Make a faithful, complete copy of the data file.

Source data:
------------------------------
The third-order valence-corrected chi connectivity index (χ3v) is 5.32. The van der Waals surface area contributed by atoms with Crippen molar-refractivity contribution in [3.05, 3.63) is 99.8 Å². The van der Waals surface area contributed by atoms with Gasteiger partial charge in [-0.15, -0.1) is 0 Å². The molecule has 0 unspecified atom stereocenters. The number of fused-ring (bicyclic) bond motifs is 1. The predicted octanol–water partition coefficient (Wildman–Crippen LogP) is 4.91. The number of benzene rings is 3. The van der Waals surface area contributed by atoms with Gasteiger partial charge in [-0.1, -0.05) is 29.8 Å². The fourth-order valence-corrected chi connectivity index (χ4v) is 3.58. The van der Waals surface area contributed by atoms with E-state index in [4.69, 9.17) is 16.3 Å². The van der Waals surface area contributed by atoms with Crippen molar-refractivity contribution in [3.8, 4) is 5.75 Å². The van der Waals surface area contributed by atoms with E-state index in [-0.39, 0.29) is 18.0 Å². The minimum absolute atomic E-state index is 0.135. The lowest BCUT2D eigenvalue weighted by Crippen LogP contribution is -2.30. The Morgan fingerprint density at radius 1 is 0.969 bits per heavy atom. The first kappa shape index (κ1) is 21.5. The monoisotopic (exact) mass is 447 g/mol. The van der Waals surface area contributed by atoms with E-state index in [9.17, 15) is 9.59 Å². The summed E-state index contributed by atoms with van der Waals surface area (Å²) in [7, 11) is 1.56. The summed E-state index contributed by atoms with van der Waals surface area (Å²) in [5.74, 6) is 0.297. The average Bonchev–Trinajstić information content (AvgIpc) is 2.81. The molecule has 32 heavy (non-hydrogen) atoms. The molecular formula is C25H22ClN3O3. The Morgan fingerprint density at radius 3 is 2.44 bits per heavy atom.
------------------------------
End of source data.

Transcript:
The third-order valence-corrected chi connectivity index (χ3v) is 5.32. The van der Waals surface area contributed by atoms with Crippen molar-refractivity contribution in [3.05, 3.63) is 99.8 Å². The van der Waals surface area contributed by atoms with Gasteiger partial charge in [-0.15, -0.1) is 0 Å². The molecule has 0 unspecified atom stereocenters. The number of fused-ring (bicyclic) bond motifs is 1. The predicted octanol–water partition coefficient (Wildman–Crippen LogP) is 4.91. The number of benzene rings is 3. The van der Waals surface area contributed by atoms with Gasteiger partial charge in [-0.1, -0.05) is 29.8 Å². The fourth-order valence-corrected chi connectivity index (χ4v) is 3.58. The van der Waals surface area contributed by atoms with E-state index in [4.69, 9.17) is 16.3 Å². The van der Waals surface area contributed by atoms with Crippen molar-refractivity contribution in [3.8, 4) is 5.75 Å². The van der Waals surface area contributed by atoms with E-state index in [-0.39, 0.29) is 18.0 Å². The minimum absolute atomic E-state index is 0.135. The lowest BCUT2D eigenvalue weighted by Crippen LogP contribution is -2.30. The Morgan fingerprint density at radius 1 is 0.969 bits per heavy atom. The first kappa shape index (κ1) is 21.5. The monoisotopic (exact) mass is 447 g/mol. The van der Waals surface area contributed by atoms with E-state index in [9.17, 15) is 9.59 Å². The summed E-state index contributed by atoms with van der Waals surface area (Å²) in [7, 11) is 1.56. The summed E-state index contributed by atoms with van der Waals surface area (Å²) in [5.74, 6) is 0.297. The average Bonchev–Trinajstić information content (AvgIpc) is 2.81. The molecule has 32 heavy (non-hydrogen) atoms. The molecular formula is C25H22ClN3O3. The Morgan fingerprint density at radius 3 is 2.44 bits per heavy atom.